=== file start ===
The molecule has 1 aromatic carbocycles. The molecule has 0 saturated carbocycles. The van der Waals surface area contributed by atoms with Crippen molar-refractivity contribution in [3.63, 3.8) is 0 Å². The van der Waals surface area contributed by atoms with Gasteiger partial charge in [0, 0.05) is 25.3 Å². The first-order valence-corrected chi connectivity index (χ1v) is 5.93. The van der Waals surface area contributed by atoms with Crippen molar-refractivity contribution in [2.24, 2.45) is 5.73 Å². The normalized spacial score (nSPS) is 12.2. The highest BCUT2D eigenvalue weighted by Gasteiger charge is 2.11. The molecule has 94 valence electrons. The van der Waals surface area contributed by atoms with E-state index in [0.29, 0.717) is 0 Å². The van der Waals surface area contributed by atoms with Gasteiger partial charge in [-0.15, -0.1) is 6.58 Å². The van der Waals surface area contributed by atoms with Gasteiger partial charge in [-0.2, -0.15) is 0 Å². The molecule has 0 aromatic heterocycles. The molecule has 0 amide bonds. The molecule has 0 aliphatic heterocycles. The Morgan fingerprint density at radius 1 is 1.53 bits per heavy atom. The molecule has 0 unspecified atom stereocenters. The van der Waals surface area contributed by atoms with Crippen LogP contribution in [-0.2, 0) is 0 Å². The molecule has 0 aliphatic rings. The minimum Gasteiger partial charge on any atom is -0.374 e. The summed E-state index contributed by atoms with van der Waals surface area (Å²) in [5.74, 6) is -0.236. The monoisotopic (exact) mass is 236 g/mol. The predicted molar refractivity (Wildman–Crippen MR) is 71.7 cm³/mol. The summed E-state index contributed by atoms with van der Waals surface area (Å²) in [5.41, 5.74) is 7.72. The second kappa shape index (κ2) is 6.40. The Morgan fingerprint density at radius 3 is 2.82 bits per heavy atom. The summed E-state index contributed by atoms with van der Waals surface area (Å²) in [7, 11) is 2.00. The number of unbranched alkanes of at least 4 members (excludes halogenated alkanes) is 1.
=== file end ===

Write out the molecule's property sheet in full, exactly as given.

The molecule has 1 aromatic carbocycles. The molecule has 0 saturated carbocycles. The van der Waals surface area contributed by atoms with Crippen molar-refractivity contribution in [3.63, 3.8) is 0 Å². The van der Waals surface area contributed by atoms with Gasteiger partial charge in [0, 0.05) is 25.3 Å². The first-order valence-corrected chi connectivity index (χ1v) is 5.93. The van der Waals surface area contributed by atoms with Crippen molar-refractivity contribution in [2.24, 2.45) is 5.73 Å². The normalized spacial score (nSPS) is 12.2. The highest BCUT2D eigenvalue weighted by Gasteiger charge is 2.11. The molecule has 94 valence electrons. The van der Waals surface area contributed by atoms with E-state index in [0.29, 0.717) is 0 Å². The van der Waals surface area contributed by atoms with Gasteiger partial charge in [-0.15, -0.1) is 6.58 Å². The van der Waals surface area contributed by atoms with Gasteiger partial charge in [-0.2, -0.15) is 0 Å². The molecule has 0 aromatic heterocycles. The molecule has 0 amide bonds. The molecule has 0 aliphatic heterocycles. The Morgan fingerprint density at radius 1 is 1.53 bits per heavy atom. The molecule has 0 unspecified atom stereocenters. The van der Waals surface area contributed by atoms with Crippen LogP contribution in [-0.2, 0) is 0 Å². The molecule has 0 aliphatic rings. The minimum Gasteiger partial charge on any atom is -0.374 e. The summed E-state index contributed by atoms with van der Waals surface area (Å²) in [5.74, 6) is -0.236. The monoisotopic (exact) mass is 236 g/mol. The predicted molar refractivity (Wildman–Crippen MR) is 71.7 cm³/mol. The summed E-state index contributed by atoms with van der Waals surface area (Å²) in [5.41, 5.74) is 7.72. The second kappa shape index (κ2) is 6.40. The Morgan fingerprint density at radius 3 is 2.82 bits per heavy atom. The summed E-state index contributed by atoms with van der Waals surface area (Å²) in [7, 11) is 2.00. The number of unbranched alkanes of at least 4 members (excludes halogenated alkanes) is 1.